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What was a slow-burning conflict between the government of Myanmar (Burma) and the Rohingya people of Rakhine, has escalated in the last three weeks into a major humanitarian crisis. More than 400,000 people fled the country towards neighbouring Bangladesh. Tens of thousands have been trapped in a rain-soaked no-man’s land without food, shelter or medical aid. Hundreds of thousands are struggling to survive in make-shift camps in Bangladesh. New-born infants perish along with the frail and elderly.

The Bangladeshi Prime minister, Sheikh Hasina, told the terrified refugees they must go back! Now a vast new temporary camp is being built which amounts to nothing but a prison. The refugees are told they must stay in the camps until they return to their country. Local people are forbidden to give them shelter or aid, even if they are relatives. Before the brutal military assaults started on August 25, there were already 400,000 Rohingya in Bangladesh who had fled previous waves of violence. The government of Myanmar banned most international aid agencies from giving assistance within its borders.

United Nations Security Council formally condemned the violence, which its Secretary General, Antonio Guterres, describes as ethnic cleansing.

For many years, the disenfranchised and oppressed Rohingya people sought safety beyond the borders of Myanmar. Just two years ago, there were as many refugees perishing in the seas around the country as those drowning in the Mediterranean. Today, hundreds of thousands are fleeing the massacres, rape and pillage being carried out by the Burmese military in their ‘home’ state where they constituted a majority.

Aung San Suu Kyi

Aung San Suu Kyi is the acknowledged political leader of Myanmar since her party – the National League for Democracy (NLD) – won 80% of the popular vote in 2015. It was the first ‘free’ general election after fifty years of repressive army rule. But she has earned world-wide condemnation for her failure to speak out against the atrocities inflicted on the Rohingya by ‘her’ government.

When, two weeks into the crisis, she broke her silence in a phone call to President Erdogan of Turkey, all she could say was that there was a "huge iceberg of misinformation" about what was happening. This is almost ‘Trump-speak’ – a total denial of reality. And this was when the media of the world were exposing incontrovertible evidence of cruelty and mass slaughter of innocent civilians. She also announced that she would not be appearing at the United Nations General Assembly this week to discuss the issue.

Her speech to Myanmar’s parliament on 19 September was described by Amnesty International as “a mix of untruths and victim blaming”. She did not address the question of state-sponsored military violence and rather disingenuously claimed that the government had improved conditions for Muslims living in Rakhine.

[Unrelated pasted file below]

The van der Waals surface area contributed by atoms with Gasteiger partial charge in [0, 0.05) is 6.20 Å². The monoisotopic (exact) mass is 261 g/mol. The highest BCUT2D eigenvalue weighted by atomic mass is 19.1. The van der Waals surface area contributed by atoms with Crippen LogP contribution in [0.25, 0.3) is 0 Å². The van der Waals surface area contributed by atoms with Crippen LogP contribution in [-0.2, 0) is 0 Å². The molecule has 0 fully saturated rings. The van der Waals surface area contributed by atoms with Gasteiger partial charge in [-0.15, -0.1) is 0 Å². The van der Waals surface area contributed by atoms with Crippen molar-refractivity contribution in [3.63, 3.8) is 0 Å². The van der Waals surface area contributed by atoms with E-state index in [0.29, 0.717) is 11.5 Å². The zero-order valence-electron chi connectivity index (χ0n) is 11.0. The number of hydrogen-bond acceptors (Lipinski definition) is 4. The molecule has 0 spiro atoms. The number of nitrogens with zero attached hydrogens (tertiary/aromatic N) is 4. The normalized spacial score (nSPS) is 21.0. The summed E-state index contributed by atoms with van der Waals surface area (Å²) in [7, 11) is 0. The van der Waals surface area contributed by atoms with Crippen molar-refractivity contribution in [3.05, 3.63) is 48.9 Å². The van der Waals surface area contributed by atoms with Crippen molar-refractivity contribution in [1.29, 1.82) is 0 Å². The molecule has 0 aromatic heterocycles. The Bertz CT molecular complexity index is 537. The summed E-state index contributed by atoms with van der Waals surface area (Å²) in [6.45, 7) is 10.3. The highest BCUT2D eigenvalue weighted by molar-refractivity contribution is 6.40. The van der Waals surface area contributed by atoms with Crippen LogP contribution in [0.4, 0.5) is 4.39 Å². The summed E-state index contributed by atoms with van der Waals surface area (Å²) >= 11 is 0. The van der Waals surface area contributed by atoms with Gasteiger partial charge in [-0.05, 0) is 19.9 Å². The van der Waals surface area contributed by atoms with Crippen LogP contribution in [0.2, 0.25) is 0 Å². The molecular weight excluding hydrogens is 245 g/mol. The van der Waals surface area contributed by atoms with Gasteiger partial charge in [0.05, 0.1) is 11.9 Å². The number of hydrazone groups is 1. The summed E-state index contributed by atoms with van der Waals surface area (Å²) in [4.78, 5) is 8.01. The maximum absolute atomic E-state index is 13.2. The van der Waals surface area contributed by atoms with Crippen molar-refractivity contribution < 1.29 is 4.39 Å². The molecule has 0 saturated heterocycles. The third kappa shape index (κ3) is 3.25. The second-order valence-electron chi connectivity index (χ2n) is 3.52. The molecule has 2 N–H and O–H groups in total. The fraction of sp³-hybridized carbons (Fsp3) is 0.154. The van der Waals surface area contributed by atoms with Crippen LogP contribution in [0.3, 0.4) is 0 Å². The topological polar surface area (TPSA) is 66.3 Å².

Various human rights campaigners and academic institutions have called for the withdrawal of Aung San Suu Kyi's Nobel Peace Prize. Ironically she was given this award for her own opposition to the rule of the military, which saw her spend fifteen years in jail or under house arrest.

The Committee for a Workers’ International (CWI) has always maintained that Aung San Suu Kyi's passive resistance would not be a strong enough weapon to right the wrongs of decades of military rule and she would not mobilise the masses to remove them. She has long danced to the tune of western capitalism’s interests; its trade and investment in the region. But now her government’s policies may be dictated far more by the growing influence of China’s military-industrial complex.

Pretext for mass murder

The military in Myanmar, which still hold the reins of power in society and in industry, justify their actions against the whole Rohingya population (of more than a million within the country) by the need to eliminate terrorism. Yet it is the terror campaign of the army, backing up the relentless and bloody persecution of Rohingya by Buddhist chauvinist fanatics, which has driven a desperate layer of young people in this direction.

On 25 August fighters of the ‘Arakan Rohingya Salvation Army’, attacked 30 police posts and an army base, killing several people. The military also said there were ‘people inciting riots’. An oppressed people has the right to defend themselves, with arms if necessary, but unless there is a mass movement, this kind of tactic alone cannot offer a long-term solution to the suffering of an oppressed people. It can also be used as a pretext for state forces to clamp down on a whole population.